WWAA Comments on L&I Ambient Heat Rule
In conjunction with multiple state agricultural groups, WWAA recently made formal comments on the Department of Labor & Industries Ambient Heat Exposure rulemaking process. Their intention is to update the requirements for occupational heat exposure hazards from high ambient temperatures in all industries, including outdoor and indoor exposures. Currently they are focusing on outdoor exposures. WWAA has many concerns surrounding this change of rule, including the one-size-fits-all approach and lowering of "trigger temperatures" to 80°F. You can see the State Farm Bureau's comparison chart and review the WWAA formal comments. We encourage you to submit comments on behalf of your farm. We have until 5:00pm on May 11, 2023 to submit comments.
Skagit Mediation Money
The Legislature also included $350,000 over the biennium for a conflict resolution process mediated by the federal mediation and conciliation service. According to the budget, this funding must be used by the department to facilitate meetings between Skagit tribes, drainage and irrigation districts, and state and federal resource agencies and support the technical work necessary to resolve conflict. Invited parties must include the National Marine Fisheries Service, Washington State Department of Agriculture, Washington State Department of Fish and Wildlife, Swinomish Indian Tribal Community, Upper Skagit Indian Tribe, Sauk-Suiattle Indian Tribe, and Skagit Drainage and Irrigation Districts Consortium LLC. A report documenting meeting notes, points of resolution, and recommendations must be provided to the legislature no later than June 30, 2025.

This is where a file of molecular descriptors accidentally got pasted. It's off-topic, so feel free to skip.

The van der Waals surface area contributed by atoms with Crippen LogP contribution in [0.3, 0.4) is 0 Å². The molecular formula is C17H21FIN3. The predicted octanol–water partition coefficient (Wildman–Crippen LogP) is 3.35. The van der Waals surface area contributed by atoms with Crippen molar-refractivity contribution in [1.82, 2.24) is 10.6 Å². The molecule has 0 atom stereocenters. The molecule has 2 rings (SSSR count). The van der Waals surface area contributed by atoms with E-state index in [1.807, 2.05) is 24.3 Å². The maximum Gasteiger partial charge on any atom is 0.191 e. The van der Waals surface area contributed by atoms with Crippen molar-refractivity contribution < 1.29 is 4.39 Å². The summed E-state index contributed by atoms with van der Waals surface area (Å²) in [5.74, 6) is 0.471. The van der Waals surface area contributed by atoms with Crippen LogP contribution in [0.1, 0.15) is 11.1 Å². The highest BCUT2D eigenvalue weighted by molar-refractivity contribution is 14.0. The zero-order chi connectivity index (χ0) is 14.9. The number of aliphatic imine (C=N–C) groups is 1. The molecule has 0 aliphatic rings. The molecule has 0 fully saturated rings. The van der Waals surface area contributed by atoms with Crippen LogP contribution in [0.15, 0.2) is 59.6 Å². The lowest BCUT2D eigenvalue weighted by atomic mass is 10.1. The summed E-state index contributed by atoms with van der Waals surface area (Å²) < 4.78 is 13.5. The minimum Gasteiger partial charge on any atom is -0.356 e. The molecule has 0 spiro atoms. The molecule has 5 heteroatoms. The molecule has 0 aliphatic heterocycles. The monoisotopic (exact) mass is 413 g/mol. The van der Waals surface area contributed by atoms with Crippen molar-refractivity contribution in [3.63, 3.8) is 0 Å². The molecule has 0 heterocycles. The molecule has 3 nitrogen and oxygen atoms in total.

Washington Legislature passes budgets
Many items included that may impact western agriculture
Still awaiting the Governor's final signature, state legislators passed an increase to many state programs that will potentially effect western Washington farmers during the 2023-2025 biennium. Last weekend, the Legislature passed a $69.2 billion state operating budget, which includes more than $4 billion in new spending. They also passed nearly $9 billion in capital construction projects.
The largest note for many are farmers, is the increase in the State Conservation Commission's (SCC) operating and capital budgets. For some comparison, the SCC's operating budget will increase from roughly $40 million to $97 million, and their capital budget will jump from $30 million to $65 million. These increases will be distributed through local conservation districts. The Voluntary Stewardship Program (VSP) will be funded at $15 million over the biennium. Here are a few other line items that may affect area farmers from the operating budget:
Office of the Governor
$480,000 for the governor to convene tribes, local governments, agricultural producers, commercial and recreational fisher organizations, business organizations, salmon recovery organizations, forestry and agricultural organizations, and environmental organizations to participate in a process facilitated by an independent entity to develop recommendations on proposed changes in policy and spending priorities to improve riparian habitat to ensure salmon and steelhead recovery. The independent entity must develop recommendations on furthering riparian funding and policy, including but not limited to, strategies that can attract private investment in improving riparian habitat, and developing a regulatory or compensation strategy if voluntary programs do not achieve concrete targets.
Department of Ecology